Japan has a few well established watch manufacturers, such as Seiko, Grand Seiko, Citizen and Casio, however most would not fall into the “luxury” or “exclusive” categories.
Minase, however, is Japan’s smallest watch manufacturer and is chasing on the heels of the Swiss watch brands when it comes to design and craftsmanship.
Minase have taken their most original model, which was designed by its creator, Hirokuni Yamamoto. The creation of the 5 Windows model broke down all design concepts he had learnt and practiced during 30 years of experience.
The Minase “One” is based on the 5 Windows design and is the first watch of the Champlevé Serie, which in turn is part of the Masterpiece Series of exclusive watches.
The first model of the Champlevé Serie pays tribute to Akita Prefecture of clear spring water, ducks and maple leaves – Minase explain the concept of the “One” below, with a little more eloquence:
At Minase, we do not only want to create beautiful watches, we aim to produce little pieces of Japan. Every watch is hand-made, with traditional techniques and a deep know-how from the craftsmen, each watch carries a story. With our Masterpieces Collection, we wanted to create timepieces that are even more rare, unique and beautiful. The Minase One belongs to the Masterpiece collection and features a hand-painted enamel dial inside a palladium case. The Minase One praises Akita Prefecture, where Minase was born, depicting the famous ducks, excellent water and the maple trees.
Face & case
Minase watches are manufactured using traditional methods and craftsmanship, however the design of many of their pieces do not really conform to the “classic” case and dial design we are used to seeing.
As in all Minase 5 Windows models, the construction method is of case-in-case, where the round dial is situated in an internal case, within a larger box-type case of a completely different shape.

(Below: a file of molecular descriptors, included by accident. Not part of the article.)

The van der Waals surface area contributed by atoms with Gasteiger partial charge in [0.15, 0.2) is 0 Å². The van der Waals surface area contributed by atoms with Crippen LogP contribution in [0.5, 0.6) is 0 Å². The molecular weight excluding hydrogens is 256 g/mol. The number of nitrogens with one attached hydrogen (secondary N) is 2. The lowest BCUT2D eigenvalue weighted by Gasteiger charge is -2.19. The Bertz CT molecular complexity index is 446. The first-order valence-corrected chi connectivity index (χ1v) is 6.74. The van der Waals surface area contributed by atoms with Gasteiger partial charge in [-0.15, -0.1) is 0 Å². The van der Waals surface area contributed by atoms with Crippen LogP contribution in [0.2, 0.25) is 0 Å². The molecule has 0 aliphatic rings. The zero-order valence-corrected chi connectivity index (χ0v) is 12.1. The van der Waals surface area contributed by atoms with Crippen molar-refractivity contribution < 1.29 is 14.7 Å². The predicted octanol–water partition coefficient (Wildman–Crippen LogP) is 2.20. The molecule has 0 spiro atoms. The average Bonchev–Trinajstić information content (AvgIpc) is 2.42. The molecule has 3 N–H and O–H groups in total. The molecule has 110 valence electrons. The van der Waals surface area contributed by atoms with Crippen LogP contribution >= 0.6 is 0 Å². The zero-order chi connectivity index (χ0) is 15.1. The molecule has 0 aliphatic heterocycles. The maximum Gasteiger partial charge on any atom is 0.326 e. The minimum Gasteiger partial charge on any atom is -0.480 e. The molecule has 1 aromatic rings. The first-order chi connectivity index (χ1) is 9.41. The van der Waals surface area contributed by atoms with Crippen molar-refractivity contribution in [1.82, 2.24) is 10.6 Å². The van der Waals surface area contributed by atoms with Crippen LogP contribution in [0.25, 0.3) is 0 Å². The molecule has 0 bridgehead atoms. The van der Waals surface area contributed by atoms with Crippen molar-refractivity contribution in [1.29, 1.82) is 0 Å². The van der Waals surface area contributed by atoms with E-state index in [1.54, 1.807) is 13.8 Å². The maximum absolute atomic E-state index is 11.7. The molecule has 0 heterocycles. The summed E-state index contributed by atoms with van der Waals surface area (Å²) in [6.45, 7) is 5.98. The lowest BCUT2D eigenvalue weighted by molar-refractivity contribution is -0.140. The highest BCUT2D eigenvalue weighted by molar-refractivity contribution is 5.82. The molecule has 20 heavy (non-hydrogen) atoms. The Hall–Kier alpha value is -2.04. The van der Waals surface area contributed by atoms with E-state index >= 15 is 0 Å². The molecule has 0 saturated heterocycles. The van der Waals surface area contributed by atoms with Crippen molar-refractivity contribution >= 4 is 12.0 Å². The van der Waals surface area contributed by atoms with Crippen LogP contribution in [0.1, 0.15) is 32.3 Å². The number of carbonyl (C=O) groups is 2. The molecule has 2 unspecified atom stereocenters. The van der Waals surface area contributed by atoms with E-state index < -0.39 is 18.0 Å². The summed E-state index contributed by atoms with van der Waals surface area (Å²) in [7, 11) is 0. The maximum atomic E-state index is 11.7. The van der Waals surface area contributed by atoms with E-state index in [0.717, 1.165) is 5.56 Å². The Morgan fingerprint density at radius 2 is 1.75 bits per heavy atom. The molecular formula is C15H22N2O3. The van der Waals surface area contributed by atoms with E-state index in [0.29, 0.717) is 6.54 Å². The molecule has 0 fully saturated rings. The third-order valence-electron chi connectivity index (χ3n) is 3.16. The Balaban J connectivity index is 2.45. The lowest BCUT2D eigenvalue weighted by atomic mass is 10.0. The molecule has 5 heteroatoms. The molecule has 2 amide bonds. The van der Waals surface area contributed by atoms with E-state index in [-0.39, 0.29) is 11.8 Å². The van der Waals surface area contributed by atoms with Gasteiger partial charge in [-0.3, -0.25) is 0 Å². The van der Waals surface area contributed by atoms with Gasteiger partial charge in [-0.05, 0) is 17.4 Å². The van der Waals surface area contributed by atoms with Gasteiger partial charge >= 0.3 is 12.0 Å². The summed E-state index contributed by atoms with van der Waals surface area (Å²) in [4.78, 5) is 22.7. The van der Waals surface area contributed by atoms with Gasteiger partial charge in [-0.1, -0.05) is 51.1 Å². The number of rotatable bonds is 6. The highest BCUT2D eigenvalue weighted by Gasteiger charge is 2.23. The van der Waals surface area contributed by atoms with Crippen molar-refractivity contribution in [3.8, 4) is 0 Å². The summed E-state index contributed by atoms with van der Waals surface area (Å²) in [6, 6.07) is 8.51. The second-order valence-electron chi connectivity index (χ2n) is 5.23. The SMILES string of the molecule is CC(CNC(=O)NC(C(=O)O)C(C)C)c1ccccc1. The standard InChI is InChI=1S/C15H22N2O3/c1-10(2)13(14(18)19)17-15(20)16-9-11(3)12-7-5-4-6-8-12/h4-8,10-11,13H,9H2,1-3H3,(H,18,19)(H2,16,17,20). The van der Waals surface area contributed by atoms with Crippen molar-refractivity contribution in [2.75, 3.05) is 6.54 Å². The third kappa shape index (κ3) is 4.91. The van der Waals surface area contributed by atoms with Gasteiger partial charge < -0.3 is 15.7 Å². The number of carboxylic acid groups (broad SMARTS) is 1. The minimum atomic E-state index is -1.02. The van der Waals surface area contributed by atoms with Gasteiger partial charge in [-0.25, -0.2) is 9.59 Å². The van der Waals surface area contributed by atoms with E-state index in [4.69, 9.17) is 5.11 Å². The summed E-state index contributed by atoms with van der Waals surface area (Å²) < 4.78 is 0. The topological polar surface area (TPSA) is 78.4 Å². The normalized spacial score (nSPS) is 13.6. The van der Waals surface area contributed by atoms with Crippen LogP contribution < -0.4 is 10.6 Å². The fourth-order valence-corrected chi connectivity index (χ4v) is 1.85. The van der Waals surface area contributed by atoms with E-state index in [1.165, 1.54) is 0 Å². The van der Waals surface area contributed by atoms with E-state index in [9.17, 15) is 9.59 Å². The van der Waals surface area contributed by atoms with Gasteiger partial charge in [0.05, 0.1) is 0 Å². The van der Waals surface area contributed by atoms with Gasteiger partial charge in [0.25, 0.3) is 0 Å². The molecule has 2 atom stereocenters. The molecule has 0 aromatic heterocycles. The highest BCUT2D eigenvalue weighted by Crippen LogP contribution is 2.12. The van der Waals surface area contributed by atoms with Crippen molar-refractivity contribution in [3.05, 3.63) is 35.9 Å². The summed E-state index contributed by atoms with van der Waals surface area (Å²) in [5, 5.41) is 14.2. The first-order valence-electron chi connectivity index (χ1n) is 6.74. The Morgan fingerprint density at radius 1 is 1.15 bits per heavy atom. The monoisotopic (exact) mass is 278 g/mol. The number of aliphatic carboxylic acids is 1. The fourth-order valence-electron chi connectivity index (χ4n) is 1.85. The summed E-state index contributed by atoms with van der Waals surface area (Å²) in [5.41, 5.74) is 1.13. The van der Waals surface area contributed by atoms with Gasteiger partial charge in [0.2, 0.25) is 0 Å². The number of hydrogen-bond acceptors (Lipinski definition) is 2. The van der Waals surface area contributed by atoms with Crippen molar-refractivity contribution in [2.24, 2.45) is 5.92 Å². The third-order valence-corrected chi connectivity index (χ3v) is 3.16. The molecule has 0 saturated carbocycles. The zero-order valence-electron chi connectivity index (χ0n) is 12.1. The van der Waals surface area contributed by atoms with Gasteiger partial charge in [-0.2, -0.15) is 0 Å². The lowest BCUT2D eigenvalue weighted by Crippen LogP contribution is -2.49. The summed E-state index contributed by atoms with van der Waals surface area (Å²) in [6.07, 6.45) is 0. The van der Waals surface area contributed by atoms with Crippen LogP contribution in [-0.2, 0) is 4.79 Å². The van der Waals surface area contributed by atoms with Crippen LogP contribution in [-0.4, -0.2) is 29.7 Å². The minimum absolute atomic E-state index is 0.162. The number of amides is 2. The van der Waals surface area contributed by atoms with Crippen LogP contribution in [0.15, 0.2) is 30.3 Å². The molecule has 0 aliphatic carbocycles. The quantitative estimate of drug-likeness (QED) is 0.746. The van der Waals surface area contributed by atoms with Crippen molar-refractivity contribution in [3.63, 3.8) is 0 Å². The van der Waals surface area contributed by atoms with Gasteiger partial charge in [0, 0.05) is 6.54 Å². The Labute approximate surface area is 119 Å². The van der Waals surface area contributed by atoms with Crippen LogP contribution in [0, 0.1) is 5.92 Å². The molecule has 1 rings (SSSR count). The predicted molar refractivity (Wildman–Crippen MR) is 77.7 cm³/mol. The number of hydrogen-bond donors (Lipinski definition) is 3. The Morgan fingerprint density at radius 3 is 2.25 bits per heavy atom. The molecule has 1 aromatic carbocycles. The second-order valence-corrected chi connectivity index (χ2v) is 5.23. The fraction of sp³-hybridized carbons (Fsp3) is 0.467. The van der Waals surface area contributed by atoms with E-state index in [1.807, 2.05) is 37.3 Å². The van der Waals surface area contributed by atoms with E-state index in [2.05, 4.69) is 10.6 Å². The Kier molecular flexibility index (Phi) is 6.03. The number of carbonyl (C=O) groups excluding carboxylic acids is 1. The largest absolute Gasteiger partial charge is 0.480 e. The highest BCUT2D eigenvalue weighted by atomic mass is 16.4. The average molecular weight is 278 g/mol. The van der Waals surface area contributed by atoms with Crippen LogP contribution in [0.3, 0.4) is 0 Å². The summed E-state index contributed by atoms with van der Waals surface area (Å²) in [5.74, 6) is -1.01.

On this occasion, the outer box case is made from palladium, with 5 sapphire crystal “windows” (front, back and left having one “window” each, with the right side having one “window” on either side of the crown), allowing the internal case to be viewed from multiple angles.
The window “frames” are substantial and angular, with both polished and brushed edges to accent the different angles of the case.
This version of the Minase 5 Windows being reviewed is classed as their “regular size” and with the outer case at 38mm wide by 46.5mm high, there is plenty of room for a second case within it.
The oval shaped inner case, of which it’s edges of the inner bezel are tucked beneath the outer case, appears on first glance not to be fixed to anything and therefor almost floating, but look closer and you will see the fixing plate and screws tucked down into each of the four corners.
The fixing plate appears to act almost like a clamp holding the inner case together from beneath, with polished “claws” visible in 12 locations around the edge of the bezel, which also act as functional hour markers and add to the ease of reading the time.